The fallacy of the 'pinkwashing' argument
Boycotting Israeli gay teenagers because of the occupation, is akin to boycotting a group of Czech beer brewers because of their nation's abysmal treatment of its Roma minority.
On March 16, a group of gay Israeli teenagers was set to meet with the Seattle LGBT Commission, a body representing the interests of the gay community before the city government. The students were touring the United States under the auspices of the Alliance of Israeli LGBT Educational Organizations, a network of groups that support lesbian, gay, bisexual and transgender youth. The purpose of the visit was to exchange ideas about best practices for combating homophobia, share personal experiences and, like any cultural exchange, generally learn from one other.
Given the recent spate of tragic suicides by gay teenagers in the U.S., it would be hard for anyone, outside the confines of the gay-hating religious right, to find anything pernicious about such an endeavor. But then Dean Spade, an assistant professor at Seattle University School of Law, entered the picture. Spade is a leading figure in the movement to combat Israeli "pinkwashing," which translates into English as the Jewish state's "deliberate strategy to conceal the continuing violations of Palestinians' human rights behind an image of modernity signified by Israeli gay life," according to Sarah Schulman, who popularized the term in a New York Times op-ed last year.
You might have been under the impression that there was no outrageous crime, no horrible deed, with which Israel and Israelis have not already been charged. Injecting Palestinian babies with AIDS. Poisoning Palestinian water. "Mass graves" in Jenin. (And we haven't even gotten to the charges presented in Stephen Walt and John Mearsheimer's "The Israel Lobby." ) No, not only do Israelis behave like Nazis, they have the gall to behave like gay ones.
In January, Spade and a group of far-left gay activists traveled to Israel and the West Bank (for some reason, they weren't welcome in the Hamas-ruled Gaza Strip ). The trip was reminiscent of the political pilgrimages that American and European leftists made to Stalin's Soviet Union, right down to the credulous, heaven-on-earth reporting. "Key to Israel's pinkwashing campaign," Spade and his travel-mates wrote in an "open letter" upon their return, "is the manipulative and false labeling of Israeli culture as gay-friendly and Palestinian culture as homophobic. It is our view that comparisons of this sort are both inaccurate - homophobia and transphobia are to be found throughout Palestinian and Israeli society."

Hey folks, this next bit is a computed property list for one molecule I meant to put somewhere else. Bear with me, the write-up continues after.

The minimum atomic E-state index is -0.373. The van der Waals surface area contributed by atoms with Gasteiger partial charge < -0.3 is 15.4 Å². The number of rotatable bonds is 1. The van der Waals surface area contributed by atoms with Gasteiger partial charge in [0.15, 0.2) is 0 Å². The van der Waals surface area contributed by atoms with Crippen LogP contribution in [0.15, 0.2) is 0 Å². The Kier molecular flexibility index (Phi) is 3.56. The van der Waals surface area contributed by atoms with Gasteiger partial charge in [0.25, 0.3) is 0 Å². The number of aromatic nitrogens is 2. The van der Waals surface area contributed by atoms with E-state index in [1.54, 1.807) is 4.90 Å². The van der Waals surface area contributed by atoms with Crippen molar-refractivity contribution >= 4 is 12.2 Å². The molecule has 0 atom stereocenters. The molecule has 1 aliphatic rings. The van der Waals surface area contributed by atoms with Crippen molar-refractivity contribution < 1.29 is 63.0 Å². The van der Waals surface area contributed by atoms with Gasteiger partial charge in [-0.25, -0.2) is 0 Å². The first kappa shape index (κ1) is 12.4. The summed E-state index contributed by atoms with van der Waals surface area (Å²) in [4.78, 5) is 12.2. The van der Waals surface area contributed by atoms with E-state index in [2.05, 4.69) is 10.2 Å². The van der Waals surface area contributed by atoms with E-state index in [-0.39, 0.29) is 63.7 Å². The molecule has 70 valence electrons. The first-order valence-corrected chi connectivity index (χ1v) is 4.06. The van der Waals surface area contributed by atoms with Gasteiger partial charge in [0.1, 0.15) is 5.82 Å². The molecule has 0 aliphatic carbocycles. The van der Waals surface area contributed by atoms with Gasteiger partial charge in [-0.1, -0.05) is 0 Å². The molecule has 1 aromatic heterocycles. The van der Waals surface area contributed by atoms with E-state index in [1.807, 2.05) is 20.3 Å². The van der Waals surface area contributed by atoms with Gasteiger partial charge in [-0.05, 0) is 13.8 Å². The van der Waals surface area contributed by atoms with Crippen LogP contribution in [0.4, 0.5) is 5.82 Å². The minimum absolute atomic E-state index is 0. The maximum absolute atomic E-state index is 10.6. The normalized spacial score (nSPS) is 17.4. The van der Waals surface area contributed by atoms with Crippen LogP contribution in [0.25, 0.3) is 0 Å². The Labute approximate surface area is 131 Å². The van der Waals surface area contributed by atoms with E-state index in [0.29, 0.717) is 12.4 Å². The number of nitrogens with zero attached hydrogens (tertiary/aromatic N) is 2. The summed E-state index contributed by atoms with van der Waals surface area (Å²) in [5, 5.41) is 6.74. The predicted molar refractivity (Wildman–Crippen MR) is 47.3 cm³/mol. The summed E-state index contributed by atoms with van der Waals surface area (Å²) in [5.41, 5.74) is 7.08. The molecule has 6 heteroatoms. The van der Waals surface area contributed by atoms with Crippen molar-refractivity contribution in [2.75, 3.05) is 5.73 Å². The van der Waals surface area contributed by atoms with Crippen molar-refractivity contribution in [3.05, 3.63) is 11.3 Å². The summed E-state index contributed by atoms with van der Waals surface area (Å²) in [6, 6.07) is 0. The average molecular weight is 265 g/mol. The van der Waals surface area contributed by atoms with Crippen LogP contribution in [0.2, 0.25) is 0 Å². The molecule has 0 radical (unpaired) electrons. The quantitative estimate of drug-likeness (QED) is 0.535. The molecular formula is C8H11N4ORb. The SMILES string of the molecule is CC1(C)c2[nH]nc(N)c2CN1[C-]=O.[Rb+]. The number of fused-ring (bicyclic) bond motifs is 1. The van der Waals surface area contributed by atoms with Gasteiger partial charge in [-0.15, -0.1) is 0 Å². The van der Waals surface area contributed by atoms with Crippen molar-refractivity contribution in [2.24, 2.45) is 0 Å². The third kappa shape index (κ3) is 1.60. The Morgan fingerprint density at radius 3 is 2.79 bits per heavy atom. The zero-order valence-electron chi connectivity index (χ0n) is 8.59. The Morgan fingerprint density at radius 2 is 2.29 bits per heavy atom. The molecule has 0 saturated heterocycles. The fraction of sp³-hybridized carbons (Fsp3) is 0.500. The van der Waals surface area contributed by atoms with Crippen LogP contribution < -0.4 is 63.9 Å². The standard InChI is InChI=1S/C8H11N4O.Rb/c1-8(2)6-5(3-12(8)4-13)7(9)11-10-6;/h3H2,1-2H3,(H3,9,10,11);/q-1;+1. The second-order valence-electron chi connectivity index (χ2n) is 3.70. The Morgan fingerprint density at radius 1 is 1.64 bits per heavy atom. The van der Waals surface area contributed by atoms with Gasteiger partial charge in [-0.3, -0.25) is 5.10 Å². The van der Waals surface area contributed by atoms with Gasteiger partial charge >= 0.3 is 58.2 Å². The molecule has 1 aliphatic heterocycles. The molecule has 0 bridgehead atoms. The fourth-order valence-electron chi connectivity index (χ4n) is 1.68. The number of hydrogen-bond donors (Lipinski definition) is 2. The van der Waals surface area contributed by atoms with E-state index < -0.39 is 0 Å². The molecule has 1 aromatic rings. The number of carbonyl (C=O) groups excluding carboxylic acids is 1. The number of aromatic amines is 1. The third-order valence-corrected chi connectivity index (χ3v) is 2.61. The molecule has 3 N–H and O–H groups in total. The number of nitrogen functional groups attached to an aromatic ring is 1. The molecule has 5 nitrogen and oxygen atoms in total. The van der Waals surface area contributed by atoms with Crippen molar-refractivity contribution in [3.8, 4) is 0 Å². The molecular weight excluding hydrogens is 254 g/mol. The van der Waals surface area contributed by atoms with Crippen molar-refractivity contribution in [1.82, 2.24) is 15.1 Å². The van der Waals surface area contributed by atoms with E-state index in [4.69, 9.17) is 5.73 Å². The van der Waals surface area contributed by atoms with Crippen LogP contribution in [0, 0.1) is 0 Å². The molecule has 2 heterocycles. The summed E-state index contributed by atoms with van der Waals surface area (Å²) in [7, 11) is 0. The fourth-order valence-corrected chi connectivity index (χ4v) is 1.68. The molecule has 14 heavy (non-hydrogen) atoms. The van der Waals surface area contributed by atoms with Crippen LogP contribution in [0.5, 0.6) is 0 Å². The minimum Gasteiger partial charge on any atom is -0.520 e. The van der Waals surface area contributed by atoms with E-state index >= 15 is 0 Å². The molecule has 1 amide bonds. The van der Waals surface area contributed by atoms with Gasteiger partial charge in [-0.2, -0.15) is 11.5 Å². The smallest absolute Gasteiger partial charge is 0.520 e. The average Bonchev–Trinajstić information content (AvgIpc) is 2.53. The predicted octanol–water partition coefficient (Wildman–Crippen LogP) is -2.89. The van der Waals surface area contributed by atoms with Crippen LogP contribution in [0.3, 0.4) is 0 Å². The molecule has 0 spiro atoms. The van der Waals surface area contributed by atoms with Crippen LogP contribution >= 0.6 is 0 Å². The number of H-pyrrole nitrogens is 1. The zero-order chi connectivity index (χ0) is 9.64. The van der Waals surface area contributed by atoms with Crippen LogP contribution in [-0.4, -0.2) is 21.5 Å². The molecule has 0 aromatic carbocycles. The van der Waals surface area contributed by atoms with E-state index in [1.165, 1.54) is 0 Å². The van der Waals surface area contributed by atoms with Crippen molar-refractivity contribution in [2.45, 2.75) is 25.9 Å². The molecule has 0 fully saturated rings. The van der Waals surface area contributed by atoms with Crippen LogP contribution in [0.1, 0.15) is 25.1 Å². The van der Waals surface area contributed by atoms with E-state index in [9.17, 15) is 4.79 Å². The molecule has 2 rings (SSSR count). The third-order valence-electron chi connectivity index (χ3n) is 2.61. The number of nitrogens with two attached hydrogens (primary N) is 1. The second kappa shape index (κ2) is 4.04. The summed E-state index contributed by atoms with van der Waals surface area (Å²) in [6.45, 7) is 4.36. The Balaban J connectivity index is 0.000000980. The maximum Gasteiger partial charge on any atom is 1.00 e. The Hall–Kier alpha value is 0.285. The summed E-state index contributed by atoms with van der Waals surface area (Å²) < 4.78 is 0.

This is of course true, except for the not-insignificant point that Israeli society doesn't sanction the torture and murder of homosexuals, whereas Palestinian society - like the vast majority of Arab and Muslim societies - does.
But even if Israel really were the giant gay bathhouse that the Tel Aviv tourism board allegedly proclaims it to be, this would be "beside the point," the letter went on, because "Israel's illegal occupation of Palestine cannot be somehow justified or excused by its purportedly tolerant treatment of some sectors of its own population."
I must have missed the part in Deputy Foreign Minister Danny Ayalon's notorious YouTube history lesson where he legally grounds Israel's 45-year occupation of the West Bank on the worldwide popularity of Dana International, Israel's Eurovision-winning transsexual Yemenite songstress. That's because no one has ever "justified" or "excused" the occupation on such grounds, certainly not the Israeli government.
I'm even willing to wager that this straw man argument - "The Israeli occupation of Palestine is justified not due to biblical claims, the particularities of United Nations Security Council Resolution 242, or ongoing security threats, but because Israel has a thriving gay scene whereas Palestine does not" - has never been made in the history of debates about the Arab-Israeli conflict, including drunken college dorm-room bull sessions.
Shamefully, Seattle caved into Spade's demands. "We weren't prepared to handle the Palestinian question," said Mac McGregor, the commission's co-chair. Neither, of course, were the Israeli gay teenagers, who presumably wanted to talk with their peers about how to deal with homophobic bullying, not zoning restrictions in Area C. (Ultimately, the LGBT Commission saw the error of its ways and apologized to the rebuffed Israeli gay teenagers, but not until after they had left Seattle).
Could one imagine a group of American liberals boycotting a group of gay Zimbabweans or Iranians - people who reside in countries whose leaders, respectively, call homosexuals "worse than dogs and pigs" and hang them from construction cranes? Boycotting individuals because of the actions of their government, over which they have no control and that they may very well oppose, is absurd. Boycotting Israeli gay teenagers because of the occupation is akin to boycotting a group of Czech beer brewers because of their nation's abysmal treatment of its Roma minority, or a French opera company because of the dismal state of the banlieues. And selectively boycotting Israelis - whether they be artists, professors or gay teenagers - is nothing short of anti-Semitic.
Most significant, but hardly surprising, is that it's so-called "liberals" and "progressives" doing the boycotting. They're the ones, remember, who are supposed to be open-minded and tolerant, who believe that all of us, regardless of our race, class, religion or national origin, are united in a brotherhood of man. For an increasing number of those on the left, such a brotherhood does indeed exist. It's just one from which Jews, and only Jews, are excluded.
James Kirchick, a fellow with the Foundation for Defense of Democracies, is a contributing editor to the New Republic and World Affairs Journal.